Tuesday, December 20, 2016

More On "Uber Throws Tesla Under the Autonomous Bus"

Following up on yesterday's "Uber Throws Tesla Under the Autonomous Bus":
Of all the commentary on the Uber-Cali imbroglio, this from Uber's VP of autonomous (he co-founded Uber acquisition Otto and built Google's first self-driving car, now stand-alone Waymo) via TechCrunch may be the funniest:

...Levandowski repeatedly compared Uber’s self-driving cars, which have been on the road in Pittsburgh since mid-September and in San Francisco this week, to Tesla’s self-driving technology. Tesla owners don’t need a special permit to drive their cars, he argued — so why should the Uber engineers who currently sit behind the wheel of Uber’s self-driving vehicles?
In order to be considered truly autonomous, Levandowski said an Uber vehicle would need to be able to drive itself without human intervention and oversight. “We believe Tesla is right and our vehicles are just like Tesla’s...
I can just hear Mr. Musk calling Mr. Kalanick: "Dude, what the hell?"
From Bloomberg, Dec. 20:

The Tesla Advantage: 1.3 Billion Miles of Data
Silicon Valley and Detroit can’t keep up with Elon Musk’s trove of real-world metrics. 
There was, in hindsight, a clear element of risk to Tesla Motors Inc.’s decision to install Autopilot hardware in every car coming off the production line since October 2014. It paid a price, with federal regulators probing the deadly crash of a Model S while in driver-assist mode and critics slamming Tesla for rolling the technology out too soon.

But there was also a reward. The company has collected more than 1.3 billion miles of data from Autopilot-equipped vehicles operating under diverse road and weather conditions around the world. And in the frantic race to roll out the first fully functional autonomous vehicle, that kind of mass, real-world intelligence can be invaluable. In that way, for now, the electric-car maker has a leg up on competitors including Google, General Motors Co. and Uber Technologies Inc.

“There’s no question that Tesla has an advantage,” said Nidhi Kalra, a senior information scientist at the Rand Corporation. “They can learn from a wider range of experiences and at a much faster rate than a company that is testing with trained drivers and employees behind the wheel.”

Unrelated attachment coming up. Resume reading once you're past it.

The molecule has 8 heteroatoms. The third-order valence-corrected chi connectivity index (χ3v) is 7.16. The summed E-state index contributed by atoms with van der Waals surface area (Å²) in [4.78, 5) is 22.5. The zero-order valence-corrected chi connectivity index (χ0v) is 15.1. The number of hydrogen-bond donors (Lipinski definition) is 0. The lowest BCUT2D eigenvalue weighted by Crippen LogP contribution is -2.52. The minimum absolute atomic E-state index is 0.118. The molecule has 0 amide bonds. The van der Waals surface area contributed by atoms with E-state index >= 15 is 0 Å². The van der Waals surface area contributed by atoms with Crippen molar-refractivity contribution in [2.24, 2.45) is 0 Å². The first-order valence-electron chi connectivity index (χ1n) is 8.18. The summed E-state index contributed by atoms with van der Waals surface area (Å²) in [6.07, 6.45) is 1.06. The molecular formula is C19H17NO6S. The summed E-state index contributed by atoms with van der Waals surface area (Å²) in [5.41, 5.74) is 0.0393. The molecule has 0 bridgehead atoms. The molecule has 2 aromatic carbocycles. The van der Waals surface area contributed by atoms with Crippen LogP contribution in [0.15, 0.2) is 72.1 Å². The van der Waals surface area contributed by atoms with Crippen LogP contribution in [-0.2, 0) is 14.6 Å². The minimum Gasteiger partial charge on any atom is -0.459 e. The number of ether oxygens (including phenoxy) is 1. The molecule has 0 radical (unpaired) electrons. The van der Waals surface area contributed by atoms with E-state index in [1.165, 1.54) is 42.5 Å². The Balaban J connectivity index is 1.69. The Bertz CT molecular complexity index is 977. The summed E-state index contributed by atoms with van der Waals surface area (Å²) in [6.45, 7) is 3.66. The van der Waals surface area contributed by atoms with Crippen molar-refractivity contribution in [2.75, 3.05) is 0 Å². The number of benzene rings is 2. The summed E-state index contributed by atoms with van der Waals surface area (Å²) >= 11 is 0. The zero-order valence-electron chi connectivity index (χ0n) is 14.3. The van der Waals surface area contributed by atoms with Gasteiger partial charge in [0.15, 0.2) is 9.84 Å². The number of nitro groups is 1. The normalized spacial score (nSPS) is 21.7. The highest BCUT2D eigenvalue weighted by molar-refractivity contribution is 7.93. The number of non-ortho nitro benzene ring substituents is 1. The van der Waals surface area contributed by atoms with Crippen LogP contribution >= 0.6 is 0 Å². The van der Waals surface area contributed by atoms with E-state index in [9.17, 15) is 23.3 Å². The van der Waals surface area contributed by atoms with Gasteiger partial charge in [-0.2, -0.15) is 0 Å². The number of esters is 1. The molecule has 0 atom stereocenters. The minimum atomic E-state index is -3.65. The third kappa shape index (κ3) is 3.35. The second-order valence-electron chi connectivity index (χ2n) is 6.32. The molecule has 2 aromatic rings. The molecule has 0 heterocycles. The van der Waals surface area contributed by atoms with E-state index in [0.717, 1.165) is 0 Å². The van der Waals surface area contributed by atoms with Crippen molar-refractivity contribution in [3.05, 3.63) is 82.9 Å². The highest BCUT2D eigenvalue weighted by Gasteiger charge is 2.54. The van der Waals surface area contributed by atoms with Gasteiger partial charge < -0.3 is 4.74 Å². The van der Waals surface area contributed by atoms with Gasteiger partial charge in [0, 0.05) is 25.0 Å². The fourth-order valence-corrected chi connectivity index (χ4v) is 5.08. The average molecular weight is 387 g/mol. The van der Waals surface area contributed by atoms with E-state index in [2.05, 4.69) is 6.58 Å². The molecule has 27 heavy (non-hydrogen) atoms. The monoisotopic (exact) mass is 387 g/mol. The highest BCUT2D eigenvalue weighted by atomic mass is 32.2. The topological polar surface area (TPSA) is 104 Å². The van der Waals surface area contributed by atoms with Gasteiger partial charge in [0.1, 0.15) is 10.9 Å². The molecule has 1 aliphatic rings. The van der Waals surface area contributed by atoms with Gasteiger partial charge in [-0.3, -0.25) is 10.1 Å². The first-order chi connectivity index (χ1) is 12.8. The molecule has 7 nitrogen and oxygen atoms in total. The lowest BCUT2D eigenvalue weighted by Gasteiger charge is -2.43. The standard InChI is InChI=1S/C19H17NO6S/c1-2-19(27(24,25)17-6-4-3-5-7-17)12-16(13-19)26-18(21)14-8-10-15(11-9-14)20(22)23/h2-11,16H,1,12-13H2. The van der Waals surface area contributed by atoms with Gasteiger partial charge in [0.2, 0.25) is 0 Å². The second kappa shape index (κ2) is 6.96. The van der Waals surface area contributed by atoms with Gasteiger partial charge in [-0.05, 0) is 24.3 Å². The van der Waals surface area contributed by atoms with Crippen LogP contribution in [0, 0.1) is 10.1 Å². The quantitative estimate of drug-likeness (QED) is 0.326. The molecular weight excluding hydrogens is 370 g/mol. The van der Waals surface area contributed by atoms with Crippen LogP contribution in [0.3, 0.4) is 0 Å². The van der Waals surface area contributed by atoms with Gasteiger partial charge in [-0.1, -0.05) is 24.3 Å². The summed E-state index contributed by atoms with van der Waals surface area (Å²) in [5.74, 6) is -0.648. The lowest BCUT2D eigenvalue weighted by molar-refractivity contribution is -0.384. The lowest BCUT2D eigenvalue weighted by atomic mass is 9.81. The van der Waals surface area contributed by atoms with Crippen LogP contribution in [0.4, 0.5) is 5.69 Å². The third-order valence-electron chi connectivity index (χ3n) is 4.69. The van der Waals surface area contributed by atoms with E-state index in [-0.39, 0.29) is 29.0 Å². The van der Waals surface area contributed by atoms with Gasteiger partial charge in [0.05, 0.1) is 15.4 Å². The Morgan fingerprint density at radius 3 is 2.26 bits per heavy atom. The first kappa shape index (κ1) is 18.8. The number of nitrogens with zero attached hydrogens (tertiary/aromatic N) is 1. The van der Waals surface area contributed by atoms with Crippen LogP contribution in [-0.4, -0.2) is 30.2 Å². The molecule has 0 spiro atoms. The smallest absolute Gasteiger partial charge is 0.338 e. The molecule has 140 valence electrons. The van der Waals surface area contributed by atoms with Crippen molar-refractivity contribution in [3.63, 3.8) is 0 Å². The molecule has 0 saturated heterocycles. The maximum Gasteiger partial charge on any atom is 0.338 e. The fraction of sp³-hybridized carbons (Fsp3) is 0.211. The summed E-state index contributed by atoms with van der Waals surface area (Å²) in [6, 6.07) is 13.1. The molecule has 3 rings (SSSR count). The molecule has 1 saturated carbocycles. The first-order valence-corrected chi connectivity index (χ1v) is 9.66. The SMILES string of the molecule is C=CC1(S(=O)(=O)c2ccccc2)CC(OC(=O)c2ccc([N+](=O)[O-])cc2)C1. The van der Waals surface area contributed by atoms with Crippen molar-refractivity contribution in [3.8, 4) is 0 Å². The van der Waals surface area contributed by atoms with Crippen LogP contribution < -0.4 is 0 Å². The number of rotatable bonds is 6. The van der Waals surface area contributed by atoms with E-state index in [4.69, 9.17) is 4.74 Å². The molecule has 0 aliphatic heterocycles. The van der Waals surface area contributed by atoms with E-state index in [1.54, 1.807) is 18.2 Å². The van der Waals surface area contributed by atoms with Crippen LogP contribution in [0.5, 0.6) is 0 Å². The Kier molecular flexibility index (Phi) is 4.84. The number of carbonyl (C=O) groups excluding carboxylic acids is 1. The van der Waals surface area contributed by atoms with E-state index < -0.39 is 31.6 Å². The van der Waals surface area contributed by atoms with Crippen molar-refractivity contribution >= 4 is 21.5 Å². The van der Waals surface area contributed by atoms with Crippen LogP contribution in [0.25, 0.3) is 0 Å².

The big promise of autonomous motoring is that it’ll save lives, and a Rand report in April that Kalra co-authored warned that cars “would have to be driven hundreds of millions of miles and sometimes hundreds of billions of miles to demonstrate their safety.” Data is king; the more you have, the faster the algorithms will learn.

Of course, not all miles are created equal: there are semi-autonomous as well as fully self-driving ones, real-world vs. simulated, highway vs. those racked up in tricky urban environments. Still, Tesla is “in a very unique position to push the state of the art of algorithmic driving and machine learning in personal transport,” said Adam Jonas, the lead analyst at Morgan Stanley for autos and shared mobility, in a recent note to clients.

The autonomous autos Google developed have covered 2 million real-world miles—with employees on board—since 2009, according to the company. Parent Alphabet Inc. last week spun the self-driving project into a business called Waymo.

Uber, which has been piloting self-driving rideshare vehicles in Pittsburgh, recently deployed a fleet in San Francisco in its partnership with Volvo Cars. Each SUV is staffed with two employees, one ready to grab the wheel and the other on the lookout for pedestrians. (Uber made the move without approval from the California Department of Motor Vehicles, and state prosecutors have threatened to seek a court order to force the company to stop. An Uber executive said it’s acting “just like Tesla.”)...MORE